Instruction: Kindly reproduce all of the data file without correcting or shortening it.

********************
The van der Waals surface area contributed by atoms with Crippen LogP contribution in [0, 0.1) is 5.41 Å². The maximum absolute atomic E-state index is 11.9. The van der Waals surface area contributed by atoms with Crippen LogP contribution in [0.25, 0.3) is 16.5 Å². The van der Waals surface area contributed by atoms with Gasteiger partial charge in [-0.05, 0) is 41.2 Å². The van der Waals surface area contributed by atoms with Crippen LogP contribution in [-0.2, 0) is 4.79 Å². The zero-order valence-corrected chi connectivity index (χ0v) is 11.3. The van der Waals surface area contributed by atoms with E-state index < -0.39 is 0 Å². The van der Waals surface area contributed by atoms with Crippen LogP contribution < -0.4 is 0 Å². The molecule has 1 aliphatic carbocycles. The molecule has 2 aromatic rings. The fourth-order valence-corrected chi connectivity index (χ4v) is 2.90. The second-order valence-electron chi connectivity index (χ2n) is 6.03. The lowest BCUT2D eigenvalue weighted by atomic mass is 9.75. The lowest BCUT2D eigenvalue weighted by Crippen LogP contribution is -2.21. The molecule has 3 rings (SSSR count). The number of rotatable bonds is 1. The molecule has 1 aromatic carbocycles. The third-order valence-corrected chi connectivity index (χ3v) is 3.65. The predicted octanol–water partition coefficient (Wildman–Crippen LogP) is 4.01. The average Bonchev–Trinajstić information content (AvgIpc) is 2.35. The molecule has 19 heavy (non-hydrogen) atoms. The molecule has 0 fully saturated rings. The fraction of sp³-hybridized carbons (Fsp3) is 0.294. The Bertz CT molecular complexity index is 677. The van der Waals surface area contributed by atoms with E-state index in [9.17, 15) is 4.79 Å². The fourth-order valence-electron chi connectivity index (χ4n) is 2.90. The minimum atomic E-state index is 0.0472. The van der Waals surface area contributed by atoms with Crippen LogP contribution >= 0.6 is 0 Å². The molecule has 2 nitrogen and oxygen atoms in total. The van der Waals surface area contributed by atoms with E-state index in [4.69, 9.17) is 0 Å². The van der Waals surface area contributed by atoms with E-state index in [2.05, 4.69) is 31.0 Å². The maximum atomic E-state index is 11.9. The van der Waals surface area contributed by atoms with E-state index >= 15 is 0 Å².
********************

The van der Waals surface area contributed by atoms with Crippen LogP contribution in [0, 0.1) is 5.41 Å². The maximum absolute atomic E-state index is 11.9. The van der Waals surface area contributed by atoms with Crippen LogP contribution in [0.25, 0.3) is 16.5 Å². The van der Waals surface area contributed by atoms with Gasteiger partial charge in [-0.05, 0) is 41.2 Å². The van der Waals surface area contributed by atoms with Crippen LogP contribution in [-0.2, 0) is 4.79 Å². The zero-order valence-corrected chi connectivity index (χ0v) is 11.3. The van der Waals surface area contributed by atoms with E-state index < -0.39 is 0 Å². The van der Waals surface area contributed by atoms with Crippen LogP contribution < -0.4 is 0 Å². The molecule has 1 aliphatic carbocycles. The molecule has 2 aromatic rings. The fourth-order valence-corrected chi connectivity index (χ4v) is 2.90. The second-order valence-electron chi connectivity index (χ2n) is 6.03. The lowest BCUT2D eigenvalue weighted by atomic mass is 9.75. The lowest BCUT2D eigenvalue weighted by Crippen LogP contribution is -2.21. The molecule has 3 rings (SSSR count). The number of rotatable bonds is 1. The molecule has 1 aromatic carbocycles. The third-order valence-corrected chi connectivity index (χ3v) is 3.65. The predicted octanol–water partition coefficient (Wildman–Crippen LogP) is 4.01. The average Bonchev–Trinajstić information content (AvgIpc) is 2.35. The molecule has 19 heavy (non-hydrogen) atoms. The molecule has 0 fully saturated rings. The fraction of sp³-hybridized carbons (Fsp3) is 0.294. The Bertz CT molecular complexity index is 677. The van der Waals surface area contributed by atoms with E-state index in [9.17, 15) is 4.79 Å². The fourth-order valence-electron chi connectivity index (χ4n) is 2.90. The minimum atomic E-state index is 0.0472. The van der Waals surface area contributed by atoms with Crippen LogP contribution >= 0.6 is 0 Å². The molecule has 2 nitrogen and oxygen atoms in total. The van der Waals surface area contributed by atoms with E-state index in [4.69, 9.17) is 0 Å². The van der Waals surface area contributed by atoms with E-state index in [2.05, 4.69) is 31.0 Å². The maximum atomic E-state index is 11.9. The van der Waals surface area contributed by atoms with E-state index >= 15 is 0 Å².